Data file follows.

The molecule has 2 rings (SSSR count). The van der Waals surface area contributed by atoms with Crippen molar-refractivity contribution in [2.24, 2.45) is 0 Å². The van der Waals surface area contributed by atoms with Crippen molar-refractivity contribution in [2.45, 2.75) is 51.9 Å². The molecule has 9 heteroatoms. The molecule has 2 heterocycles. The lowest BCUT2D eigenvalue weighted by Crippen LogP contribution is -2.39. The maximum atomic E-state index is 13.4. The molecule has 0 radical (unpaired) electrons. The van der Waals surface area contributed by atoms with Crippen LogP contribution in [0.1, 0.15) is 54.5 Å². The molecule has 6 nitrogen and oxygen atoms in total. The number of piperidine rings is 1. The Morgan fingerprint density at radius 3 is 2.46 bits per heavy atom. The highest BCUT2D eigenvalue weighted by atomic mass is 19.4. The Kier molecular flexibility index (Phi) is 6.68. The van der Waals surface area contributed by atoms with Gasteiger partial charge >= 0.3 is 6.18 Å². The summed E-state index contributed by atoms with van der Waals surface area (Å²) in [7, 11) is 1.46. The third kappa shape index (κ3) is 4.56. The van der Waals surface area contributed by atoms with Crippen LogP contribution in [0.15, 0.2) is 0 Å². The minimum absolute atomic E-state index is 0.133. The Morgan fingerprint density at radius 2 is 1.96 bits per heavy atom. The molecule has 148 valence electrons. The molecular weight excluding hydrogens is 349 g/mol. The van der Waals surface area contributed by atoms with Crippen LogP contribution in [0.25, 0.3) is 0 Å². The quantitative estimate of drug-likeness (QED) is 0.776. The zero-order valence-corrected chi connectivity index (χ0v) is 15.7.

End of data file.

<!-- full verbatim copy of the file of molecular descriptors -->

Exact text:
The molecule has 2 rings (SSSR count). The van der Waals surface area contributed by atoms with Crippen molar-refractivity contribution in [2.24, 2.45) is 0 Å². The van der Waals surface area contributed by atoms with Crippen molar-refractivity contribution in [2.45, 2.75) is 51.9 Å². The molecule has 9 heteroatoms. The molecule has 2 heterocycles. The lowest BCUT2D eigenvalue weighted by Crippen LogP contribution is -2.39. The maximum atomic E-state index is 13.4. The molecule has 0 radical (unpaired) electrons. The van der Waals surface area contributed by atoms with Crippen LogP contribution in [0.1, 0.15) is 54.5 Å². The molecule has 6 nitrogen and oxygen atoms in total. The number of piperidine rings is 1. The Morgan fingerprint density at radius 3 is 2.46 bits per heavy atom. The highest BCUT2D eigenvalue weighted by atomic mass is 19.4. The Kier molecular flexibility index (Phi) is 6.68. The van der Waals surface area contributed by atoms with Gasteiger partial charge >= 0.3 is 6.18 Å². The summed E-state index contributed by atoms with van der Waals surface area (Å²) in [7, 11) is 1.46. The third kappa shape index (κ3) is 4.56. The van der Waals surface area contributed by atoms with Crippen LogP contribution in [0.15, 0.2) is 0 Å². The minimum absolute atomic E-state index is 0.133. The Morgan fingerprint density at radius 2 is 1.96 bits per heavy atom. The molecule has 148 valence electrons. The molecular weight excluding hydrogens is 349 g/mol. The van der Waals surface area contributed by atoms with Crippen LogP contribution in [0.25, 0.3) is 0 Å². The quantitative estimate of drug-likeness (QED) is 0.776. The zero-order valence-corrected chi connectivity index (χ0v) is 15.7.